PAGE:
The conflicts of interest are obvious and according to Shenon, it was due to a lack of proper background checks on Zelikow by the Commission’s chairman and vice-chairman, that meant his conflicts of interest were unknown to the commission when they appointed him as Executive Director. The conflicts of interest were made even more significant due to the way Zelikow ran the investigation. As much as the 10 commissioner’s (5 Republican, 5 Democrat) were the public face of the commission, it was ultimately Zelikow who ran the investigation; deciding who was to be interviewed, what line the investigation would take, and ultimately what was to be included in the final report.
It comes as no surprise then that the final report lacked any criticism of Bush and particularly, Condoleezza Rice, when you learn that not only was Zelikow a close friend of Condoleeza Rice, but he was also on the transition team when Bush took office in the White House, and was the main contributor the to paper that changed America’s National Security Strategy, which for the first time introduced the doctrine of pre-emptive attacks. These facts are significant and, according to Shennon, help explain why Zekikow:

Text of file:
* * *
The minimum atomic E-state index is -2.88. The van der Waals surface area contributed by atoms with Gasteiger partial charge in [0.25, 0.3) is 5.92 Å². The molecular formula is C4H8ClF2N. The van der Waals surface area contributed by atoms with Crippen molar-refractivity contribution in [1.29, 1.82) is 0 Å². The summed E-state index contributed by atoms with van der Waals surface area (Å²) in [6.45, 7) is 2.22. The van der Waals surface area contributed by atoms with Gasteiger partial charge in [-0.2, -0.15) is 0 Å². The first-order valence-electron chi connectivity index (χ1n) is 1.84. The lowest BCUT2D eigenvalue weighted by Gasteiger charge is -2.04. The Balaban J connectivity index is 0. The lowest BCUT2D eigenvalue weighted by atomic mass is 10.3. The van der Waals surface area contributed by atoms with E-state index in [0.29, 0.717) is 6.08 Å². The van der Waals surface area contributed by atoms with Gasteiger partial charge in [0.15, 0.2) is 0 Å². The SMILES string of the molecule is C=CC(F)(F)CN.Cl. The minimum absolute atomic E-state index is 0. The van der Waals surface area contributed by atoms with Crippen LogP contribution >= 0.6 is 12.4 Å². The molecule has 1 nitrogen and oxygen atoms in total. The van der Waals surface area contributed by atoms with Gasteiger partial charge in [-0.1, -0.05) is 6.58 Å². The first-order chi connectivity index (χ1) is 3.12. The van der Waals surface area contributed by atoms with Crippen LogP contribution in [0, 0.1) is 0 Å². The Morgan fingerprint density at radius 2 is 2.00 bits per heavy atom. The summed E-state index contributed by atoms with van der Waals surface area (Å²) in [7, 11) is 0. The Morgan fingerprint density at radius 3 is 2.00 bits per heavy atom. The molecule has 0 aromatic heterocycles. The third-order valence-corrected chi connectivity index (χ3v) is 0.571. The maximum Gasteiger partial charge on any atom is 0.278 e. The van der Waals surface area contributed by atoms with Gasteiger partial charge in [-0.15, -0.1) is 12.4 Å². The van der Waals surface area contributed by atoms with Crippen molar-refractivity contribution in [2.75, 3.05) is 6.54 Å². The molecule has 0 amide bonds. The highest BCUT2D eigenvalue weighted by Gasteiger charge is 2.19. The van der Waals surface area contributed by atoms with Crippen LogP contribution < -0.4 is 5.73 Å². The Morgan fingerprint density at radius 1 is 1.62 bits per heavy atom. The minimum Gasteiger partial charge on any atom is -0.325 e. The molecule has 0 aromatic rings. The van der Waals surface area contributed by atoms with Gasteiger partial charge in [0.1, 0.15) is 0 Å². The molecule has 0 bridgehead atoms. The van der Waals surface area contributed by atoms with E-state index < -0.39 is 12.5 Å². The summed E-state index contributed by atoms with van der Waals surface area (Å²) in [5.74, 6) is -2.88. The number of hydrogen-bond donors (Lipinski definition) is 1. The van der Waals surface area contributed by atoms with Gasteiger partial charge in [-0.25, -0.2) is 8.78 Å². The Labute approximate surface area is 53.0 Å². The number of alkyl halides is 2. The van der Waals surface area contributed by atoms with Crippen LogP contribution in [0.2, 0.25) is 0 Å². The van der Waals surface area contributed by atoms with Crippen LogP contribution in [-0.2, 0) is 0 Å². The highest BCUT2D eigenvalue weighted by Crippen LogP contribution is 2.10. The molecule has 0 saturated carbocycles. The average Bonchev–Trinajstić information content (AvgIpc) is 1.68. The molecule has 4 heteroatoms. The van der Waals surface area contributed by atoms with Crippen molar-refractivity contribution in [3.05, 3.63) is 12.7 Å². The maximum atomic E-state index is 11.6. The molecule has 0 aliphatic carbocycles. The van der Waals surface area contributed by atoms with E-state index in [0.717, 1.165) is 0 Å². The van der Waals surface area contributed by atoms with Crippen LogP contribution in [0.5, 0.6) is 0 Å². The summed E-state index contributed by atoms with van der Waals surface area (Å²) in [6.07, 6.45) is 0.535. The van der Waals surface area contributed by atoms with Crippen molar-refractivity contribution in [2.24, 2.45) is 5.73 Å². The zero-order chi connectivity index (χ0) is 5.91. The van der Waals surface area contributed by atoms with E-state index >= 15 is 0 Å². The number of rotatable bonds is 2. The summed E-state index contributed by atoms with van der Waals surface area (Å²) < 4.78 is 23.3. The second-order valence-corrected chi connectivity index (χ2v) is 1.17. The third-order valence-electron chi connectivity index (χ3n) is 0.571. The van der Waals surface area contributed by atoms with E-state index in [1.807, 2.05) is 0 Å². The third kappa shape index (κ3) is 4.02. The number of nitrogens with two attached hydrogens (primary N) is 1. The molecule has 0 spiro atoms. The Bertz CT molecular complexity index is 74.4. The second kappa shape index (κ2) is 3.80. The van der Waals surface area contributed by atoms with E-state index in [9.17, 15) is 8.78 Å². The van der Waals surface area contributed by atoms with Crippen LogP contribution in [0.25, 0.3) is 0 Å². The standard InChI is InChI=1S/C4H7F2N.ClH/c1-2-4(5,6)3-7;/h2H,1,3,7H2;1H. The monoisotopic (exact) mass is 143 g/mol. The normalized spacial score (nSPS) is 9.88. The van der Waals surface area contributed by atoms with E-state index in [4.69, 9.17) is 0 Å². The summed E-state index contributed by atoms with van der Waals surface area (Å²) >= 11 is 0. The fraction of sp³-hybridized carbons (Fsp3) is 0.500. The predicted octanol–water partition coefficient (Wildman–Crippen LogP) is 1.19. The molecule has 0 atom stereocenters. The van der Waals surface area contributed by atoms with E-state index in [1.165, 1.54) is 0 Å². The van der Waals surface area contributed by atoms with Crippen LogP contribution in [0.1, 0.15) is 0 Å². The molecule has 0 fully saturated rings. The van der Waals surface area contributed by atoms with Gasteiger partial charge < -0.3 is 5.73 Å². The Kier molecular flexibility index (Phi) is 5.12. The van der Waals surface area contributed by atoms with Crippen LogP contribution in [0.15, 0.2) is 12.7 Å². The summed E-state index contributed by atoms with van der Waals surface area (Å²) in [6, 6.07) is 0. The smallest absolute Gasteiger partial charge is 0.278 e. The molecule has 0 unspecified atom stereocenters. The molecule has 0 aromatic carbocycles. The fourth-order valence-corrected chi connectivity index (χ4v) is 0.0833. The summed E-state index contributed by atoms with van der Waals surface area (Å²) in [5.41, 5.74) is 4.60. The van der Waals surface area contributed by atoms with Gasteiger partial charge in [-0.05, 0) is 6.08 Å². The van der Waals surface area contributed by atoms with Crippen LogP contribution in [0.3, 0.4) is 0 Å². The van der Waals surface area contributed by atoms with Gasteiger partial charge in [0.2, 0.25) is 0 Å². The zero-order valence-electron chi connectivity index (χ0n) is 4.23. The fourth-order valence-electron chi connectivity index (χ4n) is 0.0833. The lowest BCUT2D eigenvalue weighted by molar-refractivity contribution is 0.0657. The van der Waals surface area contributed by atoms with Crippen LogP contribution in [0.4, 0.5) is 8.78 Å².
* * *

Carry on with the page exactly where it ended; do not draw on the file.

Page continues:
- Broke the Commission rules and repeatedly telephoned both Rice and Karl Rove, Bush’s chief advisor’, behind the back of the commission.
- Attempted to steer the commission into making links between the 9/11 attacks and Saddam Hussein even though there was no evidence to support the links.
- Managed to shield Rice from criticism in the final report even though there was clear evidence that, as Bush’s National Security Advisor, Rice received clear warnings from the CIA in the months leading up to 9/11 about an imminent attack by Al Qaeda against America, yet did absolutely nothing to act on those warnings. Including the now famous August 6th PDB (Presidential Daily Briefing) which warned of possible terrorist hijackings of commercial airliners and intelligence that terrorists were carrying out surveillance on buildings in Manhattan.
Other revelations in the book included: the fact that the commission left the investigation of the the NSA’s vast archives until the last minute and therefore only managed to read a fraction of the intelligence; how Dick Cheney, as the Vice-President, gave a shoot-down order on the morning of 9/11 which was unconstitutional (Dick Cheney claims that he was acting on behalf of Bush but there was no evidence to corroborate Cheney’s assertion); and how the final report failed to fully emphasise the abysmal failings of the FBI largely because the new FBI Director managed to schmooze the commissioners into believing that he could change the FBI for the better and there was no reason to break it up, which was certainly in the minds of the commissioners when they first learned of the FBI’s bumblings.
All in all the book is a fascinating read and I highly recommend it if, like me, you’re intrigued by everything surrounding 9/11.